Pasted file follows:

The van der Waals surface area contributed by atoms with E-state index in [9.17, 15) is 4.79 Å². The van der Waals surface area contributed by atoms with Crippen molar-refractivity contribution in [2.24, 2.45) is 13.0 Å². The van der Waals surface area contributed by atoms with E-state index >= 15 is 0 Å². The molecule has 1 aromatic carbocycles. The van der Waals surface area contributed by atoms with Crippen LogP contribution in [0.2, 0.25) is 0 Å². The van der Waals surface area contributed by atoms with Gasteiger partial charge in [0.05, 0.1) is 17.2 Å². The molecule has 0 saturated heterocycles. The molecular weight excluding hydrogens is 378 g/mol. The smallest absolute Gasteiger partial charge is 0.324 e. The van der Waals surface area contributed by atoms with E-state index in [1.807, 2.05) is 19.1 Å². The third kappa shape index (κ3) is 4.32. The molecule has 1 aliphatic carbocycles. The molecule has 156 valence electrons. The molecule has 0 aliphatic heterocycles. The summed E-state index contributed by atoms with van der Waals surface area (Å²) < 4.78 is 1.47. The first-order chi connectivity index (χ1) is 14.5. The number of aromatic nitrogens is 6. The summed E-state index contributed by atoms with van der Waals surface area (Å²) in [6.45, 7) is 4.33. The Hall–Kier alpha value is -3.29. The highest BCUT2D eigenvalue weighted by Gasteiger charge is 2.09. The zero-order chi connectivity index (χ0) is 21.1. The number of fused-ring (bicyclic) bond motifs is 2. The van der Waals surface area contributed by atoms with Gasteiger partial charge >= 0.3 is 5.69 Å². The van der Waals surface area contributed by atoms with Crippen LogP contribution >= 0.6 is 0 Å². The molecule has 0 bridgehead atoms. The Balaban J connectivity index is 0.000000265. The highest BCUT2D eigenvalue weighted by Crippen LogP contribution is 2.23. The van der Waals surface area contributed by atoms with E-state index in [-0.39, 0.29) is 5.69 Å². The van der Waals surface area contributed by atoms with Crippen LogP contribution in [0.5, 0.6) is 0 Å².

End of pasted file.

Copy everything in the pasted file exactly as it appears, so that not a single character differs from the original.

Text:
The van der Waals surface area contributed by atoms with E-state index in [9.17, 15) is 4.79 Å². The van der Waals surface area contributed by atoms with Crippen molar-refractivity contribution in [2.24, 2.45) is 13.0 Å². The van der Waals surface area contributed by atoms with E-state index >= 15 is 0 Å². The molecule has 1 aromatic carbocycles. The van der Waals surface area contributed by atoms with Crippen LogP contribution in [0.2, 0.25) is 0 Å². The van der Waals surface area contributed by atoms with Gasteiger partial charge in [0.05, 0.1) is 17.2 Å². The molecule has 0 saturated heterocycles. The molecular weight excluding hydrogens is 378 g/mol. The smallest absolute Gasteiger partial charge is 0.324 e. The van der Waals surface area contributed by atoms with E-state index in [1.807, 2.05) is 19.1 Å². The third kappa shape index (κ3) is 4.32. The molecule has 1 aliphatic carbocycles. The molecule has 156 valence electrons. The molecule has 0 aliphatic heterocycles. The summed E-state index contributed by atoms with van der Waals surface area (Å²) < 4.78 is 1.47. The first-order chi connectivity index (χ1) is 14.5. The number of aromatic nitrogens is 6. The summed E-state index contributed by atoms with van der Waals surface area (Å²) in [6.45, 7) is 4.33. The Hall–Kier alpha value is -3.29. The highest BCUT2D eigenvalue weighted by Gasteiger charge is 2.09. The zero-order chi connectivity index (χ0) is 21.1. The number of fused-ring (bicyclic) bond motifs is 2. The van der Waals surface area contributed by atoms with Gasteiger partial charge >= 0.3 is 5.69 Å². The van der Waals surface area contributed by atoms with Crippen LogP contribution >= 0.6 is 0 Å². The molecule has 0 bridgehead atoms. The Balaban J connectivity index is 0.000000265. The highest BCUT2D eigenvalue weighted by Crippen LogP contribution is 2.23. The van der Waals surface area contributed by atoms with E-state index in [-0.39, 0.29) is 5.69 Å². The van der Waals surface area contributed by atoms with Crippen LogP contribution in [0.5, 0.6) is 0 Å².